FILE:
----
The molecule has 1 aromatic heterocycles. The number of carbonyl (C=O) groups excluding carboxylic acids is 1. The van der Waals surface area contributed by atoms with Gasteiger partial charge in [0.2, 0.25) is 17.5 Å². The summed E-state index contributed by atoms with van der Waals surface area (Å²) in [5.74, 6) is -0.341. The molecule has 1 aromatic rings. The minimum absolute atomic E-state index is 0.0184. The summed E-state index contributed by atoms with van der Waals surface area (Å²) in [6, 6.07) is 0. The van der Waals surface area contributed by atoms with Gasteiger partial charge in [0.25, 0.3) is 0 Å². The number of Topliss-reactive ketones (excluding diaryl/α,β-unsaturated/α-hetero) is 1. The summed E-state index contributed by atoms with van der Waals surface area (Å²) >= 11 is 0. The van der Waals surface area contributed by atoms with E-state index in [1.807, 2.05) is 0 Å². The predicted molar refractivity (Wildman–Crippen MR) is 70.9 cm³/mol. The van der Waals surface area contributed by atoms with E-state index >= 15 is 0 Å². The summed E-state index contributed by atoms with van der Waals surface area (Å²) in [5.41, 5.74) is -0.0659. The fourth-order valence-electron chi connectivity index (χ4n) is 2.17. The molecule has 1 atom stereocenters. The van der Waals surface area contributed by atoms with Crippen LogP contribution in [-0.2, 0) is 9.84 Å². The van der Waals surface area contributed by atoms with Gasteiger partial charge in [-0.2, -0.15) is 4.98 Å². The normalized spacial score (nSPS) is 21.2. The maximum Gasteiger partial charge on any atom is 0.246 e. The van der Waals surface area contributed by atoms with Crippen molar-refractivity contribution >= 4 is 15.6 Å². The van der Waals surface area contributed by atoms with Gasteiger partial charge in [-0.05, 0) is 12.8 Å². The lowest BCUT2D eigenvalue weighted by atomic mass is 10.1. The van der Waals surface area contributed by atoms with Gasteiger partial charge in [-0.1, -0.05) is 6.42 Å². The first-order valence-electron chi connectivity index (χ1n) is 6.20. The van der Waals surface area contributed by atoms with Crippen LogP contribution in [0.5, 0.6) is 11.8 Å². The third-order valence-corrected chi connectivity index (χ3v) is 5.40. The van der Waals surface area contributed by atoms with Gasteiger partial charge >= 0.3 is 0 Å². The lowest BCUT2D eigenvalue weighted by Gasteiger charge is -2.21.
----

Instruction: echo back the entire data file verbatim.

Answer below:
The molecule has 1 aromatic heterocycles. The number of carbonyl (C=O) groups excluding carboxylic acids is 1. The van der Waals surface area contributed by atoms with Gasteiger partial charge in [0.2, 0.25) is 17.5 Å². The summed E-state index contributed by atoms with van der Waals surface area (Å²) in [5.74, 6) is -0.341. The molecule has 1 aromatic rings. The minimum absolute atomic E-state index is 0.0184. The summed E-state index contributed by atoms with van der Waals surface area (Å²) in [6, 6.07) is 0. The van der Waals surface area contributed by atoms with Gasteiger partial charge in [0.25, 0.3) is 0 Å². The number of Topliss-reactive ketones (excluding diaryl/α,β-unsaturated/α-hetero) is 1. The summed E-state index contributed by atoms with van der Waals surface area (Å²) >= 11 is 0. The van der Waals surface area contributed by atoms with E-state index in [1.807, 2.05) is 0 Å². The predicted molar refractivity (Wildman–Crippen MR) is 70.9 cm³/mol. The van der Waals surface area contributed by atoms with E-state index >= 15 is 0 Å². The summed E-state index contributed by atoms with van der Waals surface area (Å²) in [5.41, 5.74) is -0.0659. The fourth-order valence-electron chi connectivity index (χ4n) is 2.17. The molecule has 1 atom stereocenters. The van der Waals surface area contributed by atoms with Crippen LogP contribution in [-0.2, 0) is 9.84 Å². The van der Waals surface area contributed by atoms with Gasteiger partial charge in [-0.2, -0.15) is 4.98 Å². The normalized spacial score (nSPS) is 21.2. The maximum Gasteiger partial charge on any atom is 0.246 e. The van der Waals surface area contributed by atoms with Crippen molar-refractivity contribution >= 4 is 15.6 Å². The van der Waals surface area contributed by atoms with Gasteiger partial charge in [-0.05, 0) is 12.8 Å². The lowest BCUT2D eigenvalue weighted by atomic mass is 10.1. The van der Waals surface area contributed by atoms with Gasteiger partial charge in [-0.1, -0.05) is 6.42 Å². The first-order valence-electron chi connectivity index (χ1n) is 6.20. The van der Waals surface area contributed by atoms with Crippen LogP contribution in [0.5, 0.6) is 11.8 Å². The third-order valence-corrected chi connectivity index (χ3v) is 5.40. The van der Waals surface area contributed by atoms with Gasteiger partial charge >= 0.3 is 0 Å². The lowest BCUT2D eigenvalue weighted by Gasteiger charge is -2.21.